Latin/latin phrase question
I've been trying to get som type of translation for the phrase "light shines through the darkest night" would it be possible to write something along the lines of "lux luceat per tenet noctis" or will that translate far from what I want it to say? Otherwise how can you translate just the part "through the darkest night" ? thanks in advance for your help!
The sentence "Light shines through the darkest night" translates correctly as “Lux in obscurissima lucet nocte”.
Apart from this literal translation, you can also say :”Lucet in tenebris lux” where "in tenebris" literally means "in the darkness of night".
-Light = LUX (nominative case, feminine noun, 3rd declension)
-shines =LUCET (3rd person singular, present indicative of LUCEO)
-through =IN (preposition which takes the ablative case)
-the darkest = OBSCURISSIMA (superlative of the adjective OBSCURUS agreeing with the ablative feminine NOCTE)
-night= NOCTE (ablative case of NOX, feminine noun, 3rd declension). Note that "in the darkest night" can also be translated as IN TENEBRIS where TENEBRIS is the ablative of the plural feminine noun TENEBRAE, 1st declension.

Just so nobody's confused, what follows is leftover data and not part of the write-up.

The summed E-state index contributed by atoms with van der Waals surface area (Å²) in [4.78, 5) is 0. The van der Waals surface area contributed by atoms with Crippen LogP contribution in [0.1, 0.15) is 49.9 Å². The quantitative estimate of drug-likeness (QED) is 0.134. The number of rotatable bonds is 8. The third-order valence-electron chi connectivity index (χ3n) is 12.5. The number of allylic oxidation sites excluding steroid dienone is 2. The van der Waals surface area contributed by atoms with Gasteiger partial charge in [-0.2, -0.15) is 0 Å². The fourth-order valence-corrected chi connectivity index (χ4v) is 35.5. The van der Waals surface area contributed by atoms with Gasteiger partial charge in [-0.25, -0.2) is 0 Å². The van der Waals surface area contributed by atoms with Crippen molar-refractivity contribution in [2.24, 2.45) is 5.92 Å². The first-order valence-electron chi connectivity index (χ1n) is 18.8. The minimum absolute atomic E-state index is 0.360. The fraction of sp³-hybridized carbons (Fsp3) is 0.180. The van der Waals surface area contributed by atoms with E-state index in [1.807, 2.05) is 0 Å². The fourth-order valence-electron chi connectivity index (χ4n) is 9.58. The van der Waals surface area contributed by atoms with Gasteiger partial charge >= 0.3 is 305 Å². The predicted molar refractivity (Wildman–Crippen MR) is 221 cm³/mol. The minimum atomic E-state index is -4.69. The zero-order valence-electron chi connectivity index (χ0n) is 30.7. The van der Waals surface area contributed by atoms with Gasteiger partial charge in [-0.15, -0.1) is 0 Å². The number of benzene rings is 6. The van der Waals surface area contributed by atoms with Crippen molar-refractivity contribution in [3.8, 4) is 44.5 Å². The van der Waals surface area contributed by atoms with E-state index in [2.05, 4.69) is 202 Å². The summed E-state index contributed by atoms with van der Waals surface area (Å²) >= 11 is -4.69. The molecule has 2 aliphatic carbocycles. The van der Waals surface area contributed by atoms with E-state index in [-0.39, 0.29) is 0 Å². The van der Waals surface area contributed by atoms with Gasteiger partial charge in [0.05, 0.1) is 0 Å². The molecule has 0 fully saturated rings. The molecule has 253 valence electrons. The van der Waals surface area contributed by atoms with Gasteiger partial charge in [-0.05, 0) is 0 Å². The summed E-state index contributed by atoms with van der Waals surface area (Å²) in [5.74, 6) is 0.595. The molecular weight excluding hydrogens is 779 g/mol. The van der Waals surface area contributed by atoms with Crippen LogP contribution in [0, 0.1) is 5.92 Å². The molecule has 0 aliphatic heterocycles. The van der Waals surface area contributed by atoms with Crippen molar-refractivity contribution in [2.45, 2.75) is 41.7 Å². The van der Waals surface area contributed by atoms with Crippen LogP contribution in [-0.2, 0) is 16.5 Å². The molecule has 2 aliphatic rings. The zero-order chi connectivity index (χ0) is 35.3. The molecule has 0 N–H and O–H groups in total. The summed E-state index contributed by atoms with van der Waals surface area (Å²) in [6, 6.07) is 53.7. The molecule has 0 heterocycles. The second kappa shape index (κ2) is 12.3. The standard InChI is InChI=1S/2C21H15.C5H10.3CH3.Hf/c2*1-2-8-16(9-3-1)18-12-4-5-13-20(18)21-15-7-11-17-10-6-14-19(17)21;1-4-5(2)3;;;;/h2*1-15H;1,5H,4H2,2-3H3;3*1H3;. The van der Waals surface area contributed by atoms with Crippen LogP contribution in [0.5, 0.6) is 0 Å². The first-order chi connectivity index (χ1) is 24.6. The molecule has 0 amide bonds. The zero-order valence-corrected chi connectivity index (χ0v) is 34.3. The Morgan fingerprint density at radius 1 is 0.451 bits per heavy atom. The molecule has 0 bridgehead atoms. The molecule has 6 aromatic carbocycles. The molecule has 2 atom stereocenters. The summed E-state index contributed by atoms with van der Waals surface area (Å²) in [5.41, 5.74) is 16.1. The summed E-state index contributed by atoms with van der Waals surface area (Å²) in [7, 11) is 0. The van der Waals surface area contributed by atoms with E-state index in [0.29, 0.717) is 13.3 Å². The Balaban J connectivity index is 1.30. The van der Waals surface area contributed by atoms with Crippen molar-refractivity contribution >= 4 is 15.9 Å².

As you can see, Latin word order is different from English because Latin is an inflected language where grammatical/syntactic relationships are indicated by the ending of the words, not by their order.
Lastly, I have to tell you that "Lux luceat per tenet noctis" is wrong for the following reasons:
1)LUCEAT is a present subjunctive in Latin, not a present indicative, and then it would mean "may ..shine", not "shines";
2)PER TENET NOCTIS makes no sense in Latin as it would mean "through he holds of the night" which has nothing to do with "through the darkest night" of your sentence.
Hope all is clear enough. Feel free however to ask me again.